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Failure to select a successful candidate can be expensive in terms of both time and money.
The development of a new drug often begins with a hypothesis. In particular, researchers are interested in understanding how an individual biological molecule, such as an enzyme or protein receptor, can be targeted to regulate its function and affect the disease process. The route to new medications follows a well-recognised drug discovery pathway (depicted below) which begins with the target identification and ends with the commercial launch of the drug product.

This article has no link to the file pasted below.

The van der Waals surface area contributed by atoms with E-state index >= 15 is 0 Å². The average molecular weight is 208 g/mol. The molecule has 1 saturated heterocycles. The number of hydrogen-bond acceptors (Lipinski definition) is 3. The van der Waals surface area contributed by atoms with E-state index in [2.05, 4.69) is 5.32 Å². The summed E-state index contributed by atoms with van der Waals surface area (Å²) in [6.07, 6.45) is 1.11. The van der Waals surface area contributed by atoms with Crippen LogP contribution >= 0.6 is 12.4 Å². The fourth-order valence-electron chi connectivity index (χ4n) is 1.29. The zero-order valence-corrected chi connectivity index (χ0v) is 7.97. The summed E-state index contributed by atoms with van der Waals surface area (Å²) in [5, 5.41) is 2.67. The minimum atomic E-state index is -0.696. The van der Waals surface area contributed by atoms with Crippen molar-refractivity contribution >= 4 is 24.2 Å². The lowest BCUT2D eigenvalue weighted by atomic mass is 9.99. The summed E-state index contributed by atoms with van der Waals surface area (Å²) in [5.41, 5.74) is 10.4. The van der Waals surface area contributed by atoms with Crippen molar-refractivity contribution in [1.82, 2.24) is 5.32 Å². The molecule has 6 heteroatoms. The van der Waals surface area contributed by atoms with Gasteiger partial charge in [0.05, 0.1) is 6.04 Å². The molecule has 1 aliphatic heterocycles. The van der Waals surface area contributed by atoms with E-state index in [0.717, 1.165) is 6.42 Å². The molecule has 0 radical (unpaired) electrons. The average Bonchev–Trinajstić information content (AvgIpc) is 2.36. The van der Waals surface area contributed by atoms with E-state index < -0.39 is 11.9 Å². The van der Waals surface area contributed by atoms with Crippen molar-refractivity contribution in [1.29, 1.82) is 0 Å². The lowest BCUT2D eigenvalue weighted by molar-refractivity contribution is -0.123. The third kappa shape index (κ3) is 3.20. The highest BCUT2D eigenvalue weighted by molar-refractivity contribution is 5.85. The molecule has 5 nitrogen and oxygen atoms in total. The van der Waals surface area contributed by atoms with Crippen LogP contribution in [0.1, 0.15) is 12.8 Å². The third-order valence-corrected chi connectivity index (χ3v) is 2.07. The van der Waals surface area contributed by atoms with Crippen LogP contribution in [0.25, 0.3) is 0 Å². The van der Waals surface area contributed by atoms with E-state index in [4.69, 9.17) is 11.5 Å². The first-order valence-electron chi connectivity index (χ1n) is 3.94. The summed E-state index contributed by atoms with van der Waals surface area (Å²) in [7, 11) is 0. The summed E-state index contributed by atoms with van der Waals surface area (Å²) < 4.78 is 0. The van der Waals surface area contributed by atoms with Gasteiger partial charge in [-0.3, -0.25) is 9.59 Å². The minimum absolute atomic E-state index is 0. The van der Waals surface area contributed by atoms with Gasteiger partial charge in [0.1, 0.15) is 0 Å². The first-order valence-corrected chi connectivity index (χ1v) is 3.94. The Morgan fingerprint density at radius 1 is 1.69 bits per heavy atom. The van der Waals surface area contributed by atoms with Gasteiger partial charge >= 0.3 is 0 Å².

This route to drug discovery, development and manufacture is a notoriously lengthy process, and can often take over a decade from discovery to launch. Additionally, there can be many challenges and pitfalls that need to be addressed along the way. As the process moves forward, there comes a point at which the selection of a particular candidate and perhaps one or two backup candidates to go forward into the clinical phase is reached, this is termed clinical candidate selection.